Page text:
Dunsany’s early example of dragon subdual

Hoard of the Gibbelins

How pass, you may say, the unpassable? This was his plan: there was a dragon he knew of who if peasants’ prayers are heeded deserved to die, not alone because of the number of maidens he cruelly slew, but because he was bad for the crops; he ravaged the very land and was the bane of a dukedom.

Now Alderic determined to go up against him. So he took horse and spear and pricked till he met the dragon, and the dragon came out against him breathing bitter smoke. And to him Alderic shouted, “Hath foul dragon ever slain true knight?” And well the dragon knew that this had never been, and he hung his head and was silent, for he was glutted with blood. “Then,” said the knight, “if thou would’st ever taste maiden’s blood again thou shalt be my trusty steed, and if not, by this spear there shall befall thee all that the troubadours tell of the dooms of thy breed.”

And the dragon did not open his ravening mouth, nor rush upon the knight, breathing out fire; for well he knew the fate of those that did these things, but he consented to the terms imposed, and swore to the knight to become his trusty steed.

– Lord Dunsany, “The Hoard of the Gibbelins”

 

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3 Responses to Dunsany’s early example of dragon subdual

  1. Jonas says:

    That is definetly in top ten of the coolest things to do in D&D. Also good reason to play platemail and sword types, it’s the dude that slapped the dragon silly who gets to use it as mount.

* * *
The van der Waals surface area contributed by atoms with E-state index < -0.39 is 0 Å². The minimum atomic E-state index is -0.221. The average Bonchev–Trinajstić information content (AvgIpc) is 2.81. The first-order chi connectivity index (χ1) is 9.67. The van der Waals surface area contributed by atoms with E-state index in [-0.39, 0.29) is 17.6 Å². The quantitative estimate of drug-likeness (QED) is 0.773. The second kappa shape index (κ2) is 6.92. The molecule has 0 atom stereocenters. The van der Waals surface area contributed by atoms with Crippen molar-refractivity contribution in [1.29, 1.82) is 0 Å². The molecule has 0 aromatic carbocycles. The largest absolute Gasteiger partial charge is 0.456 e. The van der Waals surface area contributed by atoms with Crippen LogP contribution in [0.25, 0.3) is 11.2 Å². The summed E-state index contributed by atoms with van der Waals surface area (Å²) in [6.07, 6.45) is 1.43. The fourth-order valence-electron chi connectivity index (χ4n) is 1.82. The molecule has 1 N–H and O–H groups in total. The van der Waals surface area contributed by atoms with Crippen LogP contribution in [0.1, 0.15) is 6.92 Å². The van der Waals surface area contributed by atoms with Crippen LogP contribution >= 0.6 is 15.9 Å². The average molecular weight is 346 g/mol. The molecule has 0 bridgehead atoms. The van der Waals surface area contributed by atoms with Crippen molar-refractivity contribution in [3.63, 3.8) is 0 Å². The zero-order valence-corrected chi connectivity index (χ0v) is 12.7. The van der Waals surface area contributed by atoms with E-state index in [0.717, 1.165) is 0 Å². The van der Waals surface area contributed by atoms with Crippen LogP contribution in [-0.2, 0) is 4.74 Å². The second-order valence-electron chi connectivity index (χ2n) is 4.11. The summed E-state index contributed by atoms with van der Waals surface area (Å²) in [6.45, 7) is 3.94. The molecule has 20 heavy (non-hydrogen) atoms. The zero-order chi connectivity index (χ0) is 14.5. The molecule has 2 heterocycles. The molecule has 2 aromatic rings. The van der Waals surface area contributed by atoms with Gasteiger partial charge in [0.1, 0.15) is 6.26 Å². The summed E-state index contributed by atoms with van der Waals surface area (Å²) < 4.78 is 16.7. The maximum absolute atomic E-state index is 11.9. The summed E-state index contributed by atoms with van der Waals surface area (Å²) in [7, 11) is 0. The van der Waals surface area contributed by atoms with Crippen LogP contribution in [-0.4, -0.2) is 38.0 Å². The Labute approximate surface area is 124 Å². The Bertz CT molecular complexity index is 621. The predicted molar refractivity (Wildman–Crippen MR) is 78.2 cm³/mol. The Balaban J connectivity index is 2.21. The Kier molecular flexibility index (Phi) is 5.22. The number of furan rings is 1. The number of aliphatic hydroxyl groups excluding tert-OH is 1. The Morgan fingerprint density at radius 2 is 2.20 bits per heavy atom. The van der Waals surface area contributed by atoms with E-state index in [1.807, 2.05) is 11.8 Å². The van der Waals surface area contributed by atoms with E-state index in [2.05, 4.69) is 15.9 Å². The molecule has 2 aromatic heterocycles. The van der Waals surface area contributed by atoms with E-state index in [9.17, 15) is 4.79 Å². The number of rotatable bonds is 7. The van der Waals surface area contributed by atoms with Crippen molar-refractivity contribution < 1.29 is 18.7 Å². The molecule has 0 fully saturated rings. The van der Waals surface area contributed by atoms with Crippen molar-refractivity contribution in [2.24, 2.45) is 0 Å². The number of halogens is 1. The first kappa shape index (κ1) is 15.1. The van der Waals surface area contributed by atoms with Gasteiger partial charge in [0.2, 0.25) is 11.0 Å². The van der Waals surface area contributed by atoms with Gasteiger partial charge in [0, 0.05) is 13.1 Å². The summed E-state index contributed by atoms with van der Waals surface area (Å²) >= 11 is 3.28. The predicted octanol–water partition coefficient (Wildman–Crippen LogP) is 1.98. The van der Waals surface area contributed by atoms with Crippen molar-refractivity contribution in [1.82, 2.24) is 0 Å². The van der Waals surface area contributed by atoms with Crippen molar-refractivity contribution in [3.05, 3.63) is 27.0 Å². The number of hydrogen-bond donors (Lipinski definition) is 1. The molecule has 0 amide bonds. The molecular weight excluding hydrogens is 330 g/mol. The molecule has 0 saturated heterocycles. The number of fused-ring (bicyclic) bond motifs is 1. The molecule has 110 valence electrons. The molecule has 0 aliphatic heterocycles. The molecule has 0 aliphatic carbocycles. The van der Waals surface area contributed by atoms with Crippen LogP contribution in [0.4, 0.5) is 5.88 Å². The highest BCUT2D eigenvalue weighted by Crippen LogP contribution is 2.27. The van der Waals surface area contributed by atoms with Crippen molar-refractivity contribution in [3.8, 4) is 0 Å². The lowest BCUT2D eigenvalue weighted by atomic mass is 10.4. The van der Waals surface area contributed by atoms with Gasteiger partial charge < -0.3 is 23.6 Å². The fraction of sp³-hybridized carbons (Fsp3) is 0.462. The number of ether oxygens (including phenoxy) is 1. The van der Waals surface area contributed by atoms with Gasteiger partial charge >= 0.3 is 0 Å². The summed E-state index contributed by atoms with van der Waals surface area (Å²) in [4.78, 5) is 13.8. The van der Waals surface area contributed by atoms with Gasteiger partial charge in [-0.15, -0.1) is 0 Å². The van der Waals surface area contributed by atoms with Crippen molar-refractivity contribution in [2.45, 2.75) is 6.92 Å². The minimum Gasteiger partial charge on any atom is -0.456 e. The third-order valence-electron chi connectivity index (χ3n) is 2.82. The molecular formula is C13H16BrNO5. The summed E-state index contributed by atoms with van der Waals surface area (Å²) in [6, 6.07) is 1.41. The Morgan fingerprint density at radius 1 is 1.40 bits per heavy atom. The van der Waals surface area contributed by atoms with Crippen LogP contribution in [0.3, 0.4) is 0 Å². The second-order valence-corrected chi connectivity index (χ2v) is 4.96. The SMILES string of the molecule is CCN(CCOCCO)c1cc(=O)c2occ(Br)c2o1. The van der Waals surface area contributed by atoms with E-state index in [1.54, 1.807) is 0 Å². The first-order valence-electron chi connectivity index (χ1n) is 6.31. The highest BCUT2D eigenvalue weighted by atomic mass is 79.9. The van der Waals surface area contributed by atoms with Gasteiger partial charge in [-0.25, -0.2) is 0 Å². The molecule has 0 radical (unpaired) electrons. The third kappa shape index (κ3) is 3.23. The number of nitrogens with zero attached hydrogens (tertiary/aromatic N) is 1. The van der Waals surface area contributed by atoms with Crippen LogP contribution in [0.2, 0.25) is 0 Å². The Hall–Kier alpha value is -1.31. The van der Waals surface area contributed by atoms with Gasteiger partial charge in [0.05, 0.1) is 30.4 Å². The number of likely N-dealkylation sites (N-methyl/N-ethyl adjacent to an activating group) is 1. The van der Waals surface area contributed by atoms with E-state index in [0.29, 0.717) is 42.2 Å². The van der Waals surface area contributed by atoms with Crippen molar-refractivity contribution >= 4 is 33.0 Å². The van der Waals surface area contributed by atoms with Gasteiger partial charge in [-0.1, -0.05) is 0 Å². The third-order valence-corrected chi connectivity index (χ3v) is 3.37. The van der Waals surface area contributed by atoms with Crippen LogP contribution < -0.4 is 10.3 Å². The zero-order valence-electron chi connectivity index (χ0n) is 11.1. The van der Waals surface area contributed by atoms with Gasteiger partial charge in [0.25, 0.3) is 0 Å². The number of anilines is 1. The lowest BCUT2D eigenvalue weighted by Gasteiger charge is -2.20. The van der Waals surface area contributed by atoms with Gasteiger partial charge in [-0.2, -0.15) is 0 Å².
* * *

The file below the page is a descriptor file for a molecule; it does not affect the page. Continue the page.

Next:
2. kent says:

    What do you make of ‘Playing at the World’ assuming it arrived?

    • Scott says:

      I enjoyed it and think it’s worthwhile, although it has little “utility” for gaming purposes. The meat of the book is the material about the wargaming and ur-RPG scene in the 1970s, with lots of excerpts from various newsletters and APAs. There’s a lot about the Lake Geneva scene in particular and it’s not soaked in the gormless credulity, hagiography, and self-fellating that’s usual for internet discussion of that subject. It seems even-handed and properly skeptical.

      I found the stuff about wargaming pretty interesting, and there’s significant space devoted to that, including the various German kriegspiel variants, Diplomacy, Bath and Featherstone’s work, etc.

      So again, I enjoyed reading it, but I would’nt expect it to be actually “useful” unless you’re trying to nail the proper aesthetic of twee nostalgia and historical reenactment. (I won’t pretend I’m wholly above that.)

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